PR Audit: A Critical Path to Measuring Success

PR Audit: Measuring for Success

How effective is your PR program? Is your brand reaching the right audience? Is your message resonating? Organizations might understand the importance of measuring their overall share of voice but many fail to audit their PR efforts due to lack of understanding of what the anatomy of an audit should look like. If you’re investing in PR efforts, PR pros need to understand the key elements needed to be as effective as possible in assessing their efforts and creating a powerful PR strategy. I chose this topic because it’s near and dear to my heart. Having managed global agencies for the past 10 years, I’ve come to understand why auditing is a must – not only to demonstrate the power of PR but to understand the gaps that exist so you can align your communication strategy with your organizational strategy. You can’t improve or strengthen your efforts without having visibility into the disconnects. Today, with the vast amount of automated tools out there, it’s important for PR pros to understand the difference between what these tools can do and doing a real assessment that demonstrates true share of voice in the market.

While researching this topic, I found an interesting tidbit in a recent in a blog by Katie Paine’s (@KDPaine)  The Measurement Standard. In the blog, she sites a paper written by measurement maven Louis C. Williams  titled, “Framing Communications Audits to Create Positive Outcomes for Organizations,” by Louis C. Williams. He states: “Few public relations techniques are as mysterious as communication audits. Although the use of them is fairly well known in the industry, seldom has any research been done to determine their ultimate (or, even, their preliminary) value to an organization. Yet organizations continue to spend many dollars on them, hoping they will improve the way communication is conducted within and for the organization.”

Today, the value lies in developing a more sophisticated approach and understanding how an audit might benefit your organization’s strategy, timing, methodology and value expectations. This means aligning your PR goals with organizational objectives. By adopting a consistent auditing process, companies can achieve true visibility into whether their PR efforts are paying off and how they need to adjust. To gain better insight into this process, I turned to my colleague and friend Linda Vandevrede, president and founder of VandeVrede Public Relations, LLC, contributing blogger for Valley PR Blog and PR sensation based in Phoenix.

According to Linda, the purpose of an audit is to take an evaluation of the current public relations process and determine how that maps against the company’s objectives. It will tell you if you’re using the correct strategies and vehicles to reach your goals. She states that the process of an audit is useful because it may unearth issues with something as basic as your messages, and you may decide that you need to tweak your messages rather than your vehicles.  You may even discover that something as simple as your product nomenclature is confusing reporters and customers. It is a valuable tool for unearthing the disconnects that may exist in your PR program.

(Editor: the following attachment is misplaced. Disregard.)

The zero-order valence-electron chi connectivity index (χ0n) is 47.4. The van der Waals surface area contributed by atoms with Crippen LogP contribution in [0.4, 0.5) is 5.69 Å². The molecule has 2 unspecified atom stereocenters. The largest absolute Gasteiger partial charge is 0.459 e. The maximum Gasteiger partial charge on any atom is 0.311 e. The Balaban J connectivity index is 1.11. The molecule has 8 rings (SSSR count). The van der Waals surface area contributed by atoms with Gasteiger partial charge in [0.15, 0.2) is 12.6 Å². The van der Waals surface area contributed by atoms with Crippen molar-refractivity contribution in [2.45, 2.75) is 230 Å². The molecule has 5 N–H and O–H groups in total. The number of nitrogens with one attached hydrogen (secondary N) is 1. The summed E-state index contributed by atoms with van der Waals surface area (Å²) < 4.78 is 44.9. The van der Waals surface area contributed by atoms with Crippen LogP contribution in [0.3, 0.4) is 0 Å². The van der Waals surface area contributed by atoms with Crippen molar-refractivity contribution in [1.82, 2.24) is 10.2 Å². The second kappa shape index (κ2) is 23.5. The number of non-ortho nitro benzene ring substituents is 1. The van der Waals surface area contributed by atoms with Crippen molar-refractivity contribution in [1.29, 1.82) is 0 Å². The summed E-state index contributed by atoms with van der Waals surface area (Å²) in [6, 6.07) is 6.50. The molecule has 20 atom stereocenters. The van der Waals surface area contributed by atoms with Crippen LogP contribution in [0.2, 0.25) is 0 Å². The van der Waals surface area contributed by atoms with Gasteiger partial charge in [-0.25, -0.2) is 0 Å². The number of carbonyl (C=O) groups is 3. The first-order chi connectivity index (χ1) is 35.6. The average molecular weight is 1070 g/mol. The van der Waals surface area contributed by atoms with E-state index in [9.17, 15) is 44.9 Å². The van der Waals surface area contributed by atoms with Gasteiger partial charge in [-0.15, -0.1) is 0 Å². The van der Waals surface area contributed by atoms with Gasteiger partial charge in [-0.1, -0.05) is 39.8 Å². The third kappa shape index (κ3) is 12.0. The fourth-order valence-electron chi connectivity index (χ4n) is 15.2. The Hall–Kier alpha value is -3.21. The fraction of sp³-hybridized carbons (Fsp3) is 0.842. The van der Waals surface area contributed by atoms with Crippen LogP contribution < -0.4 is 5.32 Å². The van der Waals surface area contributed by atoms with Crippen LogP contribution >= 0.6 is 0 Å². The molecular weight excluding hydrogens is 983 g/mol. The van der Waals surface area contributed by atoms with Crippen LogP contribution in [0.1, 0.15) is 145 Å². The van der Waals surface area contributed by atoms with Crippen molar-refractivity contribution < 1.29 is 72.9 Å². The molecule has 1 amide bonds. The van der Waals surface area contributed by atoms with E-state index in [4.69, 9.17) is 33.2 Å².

• Social media monitoring and PR tools are a dime a dozen. How should organizations approach a PR audit?

The ideal audit includes the face-to-face and/or phone interviews in order to obtain qualitative insights, and the use of social media monitoring tools for quantitative data.

  • Is PR auditing right for every organization? Why is PR auditing important to an organization when you can simply measure impressions from a monitoring tool?

The problem with a monitoring tool is that you can’t always dig down into the whys and wherefores of a particular impression. To supplement automated tools, it’s useful to have conversations in real time with the various audience segments to better understand how they are thinking, as well as to probe for deeper insights. Any company can benefit from a PR audit, regardless of its industry. Particularly in this age of PR 2.0 and conversations, it’s important to understand what people think about you and what is being said about you.

  • How does a PR audit affect your organization’s share of voice in the market?

I have found that many companies think they know what their share of voice is, and what their key messages are, only to learn from the audit that the perceptions are very different. Having a complete PR audit with a written analysis helps you implement customized strategies and tactics knowing that they are based on sound, hard data and not just a gut feeling.  It helps management budget dollars where they are most needed and most effective.

  • Let’s break it down – what are the key steps, or checklist items, to obtain a comprehensive PR audit?

Here is a loose set of steps for a comprehensive PR audit:

    1. Buy-in from management, so they understand why it is being conducted
    2. A personal tour of the company or facilities to get a feel for the “culture”
    3. Compilation of all the various PR materials, including Web and hardcopy, any and all clippings, summary of events that have occurred to date such as open houses, etc.
    4. Formal facilitation meeting conducted with key personnel – these usually take a half-day to a whole day, and review key questions from corporate goals to competitive positioning.
    5. Separate select phone interviews with subject matter experts from the company and related personnel, and influencers (media, customers) for 360-degree feedback.   The influencers’ feedback must be anonymous, i.e. any publication of their comments must not be attributed to the original source when included in the final analysis.
    6. Written analysis based on the formal audit, interviews and review materials, with recommended strategies going forward.   The time elapsed between #1 and #6 usually ranges from 6-8 weeks, depending on how responsive the customers and media are to requests for interviews.
    7. Formal presentation of the results, with follow-up meetings if needed.
  • How can organizations make their PR audit results actionable and make it mean something?